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Digital Culture Links: May 12th 2011
May 12, 2011 / 1 Comment on Digital Culture Links: May 12th 2011
Links for April 29th 2011 through May 12th 2011:
- Millions of Facebook users under 10 [The Age] – “Some 7.5 million of the 20 million US minors who used Facebook in the past year were younger than 13, and a million of them were bullied, harassed or threatened on the site, an American study shows. More than 5 million Facebook users were aged 10 or younger, and they were allowed to use Facebook largely without parental supervision, the State of the Net survey by Consumer Reports found.”
- chrome-angry-birds [Nelson’s Weblog] – Angry Birds comes in HTML5, too! “One of Google’s big announcements this week was the launch of Chrome Angry Birds, a port of the hugely popular mobile game to Google’s browser. But calling it “Chrome Angry Birds” is missing the point because what’s really interesting is that it’s a real-time multimedia cross-platform HTML 5 app. It runs fine in MSIE 9 and Firefox on Windows (sound and save games included) and I’ve heard reports it works in Safari on Macs, too. And because the game is based on open browser technologies, we can easily pull it apart and see how it’s built just like we’ve been pulling apart web pages since 1993 via the magic of “view source”. [Play.]
- Chromebook – Google partners to release Chromebooks, cloud-centric computers which boot amazingly fast are are designed to operate with everything in and from the cloud. Built upon the Chrome ‘browser’ (or OS) technology.
- Introducing Music Beta by Google [YouTube] – Google introduces “Music Beta”, their entry into the cloud music services, allowing individuals to upload their music collection, then use Google or Android to stream that music to portable and fixed devices. (Currently invitation-only and US-only.)
- Zynga goes Gaga! Lady Gaga and Zynga team up to celebrate new album “Born This Way” [Zynga] – Well, Zynga and Gaga get points for an original combination of media elements, at least: “Lady Gaga and Zynga today announced a partnership to launch the mega-artist’s new album “Born this Way.” Launching May 17, the first-of-its-kind program gives “little monsters” throughout the world a first listen to exclusive un-released songs from the upcoming when they visit GagaVille, a uniquely designed neighboring farm in FarmVille (There will be unicorns and crystals. Enough said.). The full album also comes bundled as a free download with the purchase of a special Zynga $25 game card, available exclusively at Best Buy. The program reaches across Zynga games and across platforms. Words With Friends, the popular mobile social game available iPhone, iPad, as well as Android devices, will feature a daily “Words with Gaga” contest …”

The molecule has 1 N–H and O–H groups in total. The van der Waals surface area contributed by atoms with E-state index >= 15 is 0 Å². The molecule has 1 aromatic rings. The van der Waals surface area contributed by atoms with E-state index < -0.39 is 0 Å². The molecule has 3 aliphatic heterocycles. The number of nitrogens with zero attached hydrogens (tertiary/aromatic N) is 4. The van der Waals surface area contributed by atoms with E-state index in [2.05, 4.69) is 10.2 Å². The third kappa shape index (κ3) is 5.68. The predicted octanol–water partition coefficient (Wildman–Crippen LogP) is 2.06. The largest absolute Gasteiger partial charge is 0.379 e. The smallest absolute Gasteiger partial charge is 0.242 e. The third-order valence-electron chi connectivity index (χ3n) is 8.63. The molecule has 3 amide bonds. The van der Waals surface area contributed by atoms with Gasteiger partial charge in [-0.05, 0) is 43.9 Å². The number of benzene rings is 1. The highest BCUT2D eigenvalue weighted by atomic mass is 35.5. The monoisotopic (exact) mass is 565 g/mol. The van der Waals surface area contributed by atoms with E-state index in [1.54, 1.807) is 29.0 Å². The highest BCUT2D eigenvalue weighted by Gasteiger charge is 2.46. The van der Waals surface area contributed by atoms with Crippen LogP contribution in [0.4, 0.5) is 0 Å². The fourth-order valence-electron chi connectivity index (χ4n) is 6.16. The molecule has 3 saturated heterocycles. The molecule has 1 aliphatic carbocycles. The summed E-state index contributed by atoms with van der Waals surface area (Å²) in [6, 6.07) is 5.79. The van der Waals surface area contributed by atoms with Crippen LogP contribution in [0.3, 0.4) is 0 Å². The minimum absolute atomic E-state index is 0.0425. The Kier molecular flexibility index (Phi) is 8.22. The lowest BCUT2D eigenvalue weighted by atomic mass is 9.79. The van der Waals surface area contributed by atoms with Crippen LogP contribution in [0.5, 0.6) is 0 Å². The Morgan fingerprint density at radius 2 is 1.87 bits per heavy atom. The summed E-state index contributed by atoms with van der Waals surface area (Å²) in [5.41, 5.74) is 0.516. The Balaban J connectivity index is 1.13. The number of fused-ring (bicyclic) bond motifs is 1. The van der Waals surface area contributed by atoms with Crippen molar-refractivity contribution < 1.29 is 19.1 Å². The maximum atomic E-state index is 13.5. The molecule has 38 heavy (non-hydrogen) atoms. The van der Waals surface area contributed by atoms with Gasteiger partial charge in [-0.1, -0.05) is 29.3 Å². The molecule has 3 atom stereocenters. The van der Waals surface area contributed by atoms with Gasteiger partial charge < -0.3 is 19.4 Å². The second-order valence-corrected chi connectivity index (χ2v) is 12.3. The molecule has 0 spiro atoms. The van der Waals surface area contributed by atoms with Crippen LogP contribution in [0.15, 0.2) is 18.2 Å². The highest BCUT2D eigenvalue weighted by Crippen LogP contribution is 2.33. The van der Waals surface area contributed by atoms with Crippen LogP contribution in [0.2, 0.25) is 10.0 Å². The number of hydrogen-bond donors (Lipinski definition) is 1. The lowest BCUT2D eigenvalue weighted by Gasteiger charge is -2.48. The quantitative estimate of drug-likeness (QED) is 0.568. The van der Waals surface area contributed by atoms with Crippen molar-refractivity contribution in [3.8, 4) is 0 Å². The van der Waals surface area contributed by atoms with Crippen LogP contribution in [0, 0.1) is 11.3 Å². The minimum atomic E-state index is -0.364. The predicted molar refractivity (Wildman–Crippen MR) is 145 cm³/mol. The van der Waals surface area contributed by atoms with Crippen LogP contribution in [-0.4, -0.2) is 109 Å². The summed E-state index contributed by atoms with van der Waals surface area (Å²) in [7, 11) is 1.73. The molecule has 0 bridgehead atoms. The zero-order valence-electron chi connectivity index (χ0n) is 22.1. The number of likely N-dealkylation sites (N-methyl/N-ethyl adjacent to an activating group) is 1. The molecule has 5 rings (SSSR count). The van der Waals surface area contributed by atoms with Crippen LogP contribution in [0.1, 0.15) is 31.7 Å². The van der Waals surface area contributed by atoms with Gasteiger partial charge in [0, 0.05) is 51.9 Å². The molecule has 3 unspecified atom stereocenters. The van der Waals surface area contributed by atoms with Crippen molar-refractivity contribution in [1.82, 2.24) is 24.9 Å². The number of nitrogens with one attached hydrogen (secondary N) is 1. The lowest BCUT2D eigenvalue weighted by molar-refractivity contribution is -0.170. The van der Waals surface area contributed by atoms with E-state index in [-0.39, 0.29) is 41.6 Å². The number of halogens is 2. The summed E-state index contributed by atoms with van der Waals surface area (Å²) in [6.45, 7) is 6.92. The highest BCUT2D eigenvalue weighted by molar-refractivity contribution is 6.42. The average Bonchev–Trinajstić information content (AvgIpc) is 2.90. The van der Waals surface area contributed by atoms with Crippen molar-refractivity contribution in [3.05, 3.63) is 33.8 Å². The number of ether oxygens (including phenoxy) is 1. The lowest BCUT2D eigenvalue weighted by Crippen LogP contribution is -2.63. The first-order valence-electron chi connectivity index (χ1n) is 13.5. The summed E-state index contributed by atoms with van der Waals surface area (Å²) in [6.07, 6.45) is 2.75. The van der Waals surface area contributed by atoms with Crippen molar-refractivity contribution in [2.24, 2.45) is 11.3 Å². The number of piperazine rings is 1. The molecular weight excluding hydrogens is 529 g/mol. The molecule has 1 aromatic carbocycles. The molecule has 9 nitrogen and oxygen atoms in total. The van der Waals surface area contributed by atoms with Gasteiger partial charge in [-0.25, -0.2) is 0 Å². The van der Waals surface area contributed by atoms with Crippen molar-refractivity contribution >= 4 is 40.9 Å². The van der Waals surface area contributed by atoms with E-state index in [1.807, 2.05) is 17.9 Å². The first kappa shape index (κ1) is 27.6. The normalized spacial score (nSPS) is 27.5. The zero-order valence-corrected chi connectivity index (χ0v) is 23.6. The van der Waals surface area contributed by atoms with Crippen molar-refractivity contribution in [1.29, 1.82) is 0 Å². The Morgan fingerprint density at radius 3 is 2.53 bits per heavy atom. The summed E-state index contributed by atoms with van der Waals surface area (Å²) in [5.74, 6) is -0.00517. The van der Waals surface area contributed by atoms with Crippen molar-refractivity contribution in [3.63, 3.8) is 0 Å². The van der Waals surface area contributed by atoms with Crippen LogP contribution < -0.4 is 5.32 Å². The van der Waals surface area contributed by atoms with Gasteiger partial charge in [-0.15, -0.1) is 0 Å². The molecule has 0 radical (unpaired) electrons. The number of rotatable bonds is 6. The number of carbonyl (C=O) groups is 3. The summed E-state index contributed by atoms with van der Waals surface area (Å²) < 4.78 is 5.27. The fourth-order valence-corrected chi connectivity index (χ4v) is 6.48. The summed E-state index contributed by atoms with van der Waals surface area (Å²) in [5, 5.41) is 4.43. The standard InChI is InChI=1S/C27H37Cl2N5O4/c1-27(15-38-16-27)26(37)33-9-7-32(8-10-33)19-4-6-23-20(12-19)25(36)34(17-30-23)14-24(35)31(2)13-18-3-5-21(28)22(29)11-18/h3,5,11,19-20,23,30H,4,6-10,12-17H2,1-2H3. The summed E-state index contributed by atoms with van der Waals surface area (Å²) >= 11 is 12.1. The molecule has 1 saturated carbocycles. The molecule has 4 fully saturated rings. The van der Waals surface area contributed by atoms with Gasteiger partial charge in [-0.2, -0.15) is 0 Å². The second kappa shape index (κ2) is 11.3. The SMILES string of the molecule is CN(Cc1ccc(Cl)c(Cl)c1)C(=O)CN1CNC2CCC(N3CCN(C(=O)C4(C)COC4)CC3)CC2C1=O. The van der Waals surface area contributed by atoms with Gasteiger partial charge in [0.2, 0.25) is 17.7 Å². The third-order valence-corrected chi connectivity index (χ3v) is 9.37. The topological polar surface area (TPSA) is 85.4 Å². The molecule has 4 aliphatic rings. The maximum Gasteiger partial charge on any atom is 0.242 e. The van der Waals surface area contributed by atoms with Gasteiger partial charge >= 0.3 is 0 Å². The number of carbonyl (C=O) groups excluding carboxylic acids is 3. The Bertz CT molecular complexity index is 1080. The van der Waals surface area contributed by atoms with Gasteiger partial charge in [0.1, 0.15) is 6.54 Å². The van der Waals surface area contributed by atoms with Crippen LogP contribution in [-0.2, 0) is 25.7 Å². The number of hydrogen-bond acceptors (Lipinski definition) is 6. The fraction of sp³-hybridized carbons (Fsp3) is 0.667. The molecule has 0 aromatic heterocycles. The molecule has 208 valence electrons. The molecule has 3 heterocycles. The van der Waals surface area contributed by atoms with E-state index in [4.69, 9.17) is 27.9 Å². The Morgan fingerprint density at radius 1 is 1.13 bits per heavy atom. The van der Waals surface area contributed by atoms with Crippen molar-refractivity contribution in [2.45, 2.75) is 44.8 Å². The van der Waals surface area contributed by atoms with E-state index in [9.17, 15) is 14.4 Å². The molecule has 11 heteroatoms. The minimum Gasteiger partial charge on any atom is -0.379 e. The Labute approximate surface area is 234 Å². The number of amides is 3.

- Google Launches Movie Rentals on Android Market: Online Video News [GigaOm] – Android rentals: “Google announced a new cloud movie service for Android that will be available as part of the Android Market. At its Google I/O developers conference Tuesday, the company said the service will have “thousands of movies available,” with titles including Inception, The King’s Speech and Despicable Me, and rentals starting at $1.99. Users will be able to rent titles on the Android Market’s website and then watch them on the web, stream them to Android devices and even download them to play on the go where no network connectivity is available.”
- Watching Together: Twitter and TV [Twitter Blog] – “Last week, Twitter enjoyed its widest television integration to date via the live coverage of the royal wedding, as Chloe Sladden from our media team discusses on the Twitter Media blog. During the wedding, users interacted with ABC News’ coverage by using the hashtags #RoyalSuccess and #RoyalMess to voice their opinion about the events unfolding in London. They shared their thoughts with CNN by including the hashtag #CNNTV in their Tweets, causing #CNNTV to trend early in the event. And as audiences around the world watched the events live on TV, they posted millions of Tweets, peaking at 16,000 Tweets per minute between 5 and 6 a.m. EST. The royal wedding is just one example of how real-time Twitter integration can enhance TV coverage and help drive viewership …” [ Related YouTube clip: http://youtu.be/Jc8TQppzORE ]
- Obi Wan Obama, Bin Laden’s Death, and Tumblr [Unmuzzled Thoughts] – Kelli Marshall looks at the memes and reactions emerging on Tumblr after US president Barack Obama announced that long saught terrorist leader Osama Bin Laden had been killed by US forces in Pakistan. (The post includes a useful archive of images.)
- Corporate Rule of Cyberspace – Slavoj Žižek [ Inside Higher Ed] – Slavoj Žižek Vs Cloud Computing: “To put it simply, Steve Jobs is no better than Bill Gates: whether it be Apple or Microsoft, global access is increasingly grounded in the virtually monopolistic privatization of the cloud which provides this access. The more an individual user is given access to universal public space, the more that space is privatized. Apologists present cloud computing as the next logical step in the “natural evolution” of the Internet, and while in an abstract-technological way this is true, there is nothing “natural” in the progressive privatization of global cyberspace. There is nothing “natural” in the fact that two or three companies in a quasi-monopolistic position can not only set prices at will but also filter the software they provide to give its “universality” a particular twist depending on commercial and ideological interests.”